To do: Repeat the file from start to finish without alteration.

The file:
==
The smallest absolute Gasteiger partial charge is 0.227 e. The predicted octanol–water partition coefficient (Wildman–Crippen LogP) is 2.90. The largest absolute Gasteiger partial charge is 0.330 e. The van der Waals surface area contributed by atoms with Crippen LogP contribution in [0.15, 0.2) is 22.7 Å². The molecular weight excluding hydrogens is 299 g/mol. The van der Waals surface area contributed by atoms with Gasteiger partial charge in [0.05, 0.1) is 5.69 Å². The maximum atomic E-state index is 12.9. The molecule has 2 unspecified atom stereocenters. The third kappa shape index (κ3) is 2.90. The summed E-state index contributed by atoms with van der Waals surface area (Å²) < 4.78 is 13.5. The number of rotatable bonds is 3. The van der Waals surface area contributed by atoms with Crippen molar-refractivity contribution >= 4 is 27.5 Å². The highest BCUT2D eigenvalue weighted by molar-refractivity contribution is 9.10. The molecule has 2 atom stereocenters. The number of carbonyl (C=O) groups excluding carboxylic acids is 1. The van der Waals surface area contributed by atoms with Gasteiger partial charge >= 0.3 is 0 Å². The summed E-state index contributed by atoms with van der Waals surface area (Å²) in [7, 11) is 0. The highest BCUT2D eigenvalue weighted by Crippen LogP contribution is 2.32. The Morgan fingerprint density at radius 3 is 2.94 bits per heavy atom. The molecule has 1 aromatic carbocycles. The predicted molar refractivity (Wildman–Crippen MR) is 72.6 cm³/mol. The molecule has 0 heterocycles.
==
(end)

The smallest absolute Gasteiger partial charge is 0.227 e. The predicted octanol–water partition coefficient (Wildman–Crippen LogP) is 2.90. The largest absolute Gasteiger partial charge is 0.330 e. The van der Waals surface area contributed by atoms with Crippen LogP contribution in [0.15, 0.2) is 22.7 Å². The molecular weight excluding hydrogens is 299 g/mol. The van der Waals surface area contributed by atoms with Gasteiger partial charge in [0.05, 0.1) is 5.69 Å². The maximum atomic E-state index is 12.9. The molecule has 2 unspecified atom stereocenters. The third kappa shape index (κ3) is 2.90. The summed E-state index contributed by atoms with van der Waals surface area (Å²) < 4.78 is 13.5. The number of rotatable bonds is 3. The van der Waals surface area contributed by atoms with Crippen molar-refractivity contribution >= 4 is 27.5 Å². The highest BCUT2D eigenvalue weighted by molar-refractivity contribution is 9.10. The molecule has 2 atom stereocenters. The number of carbonyl (C=O) groups excluding carboxylic acids is 1. The van der Waals surface area contributed by atoms with Gasteiger partial charge >= 0.3 is 0 Å². The summed E-state index contributed by atoms with van der Waals surface area (Å²) in [7, 11) is 0. The highest BCUT2D eigenvalue weighted by Crippen LogP contribution is 2.32. The Morgan fingerprint density at radius 3 is 2.94 bits per heavy atom. The molecule has 1 aromatic carbocycles. The predicted molar refractivity (Wildman–Crippen MR) is 72.6 cm³/mol. The molecule has 0 heterocycles.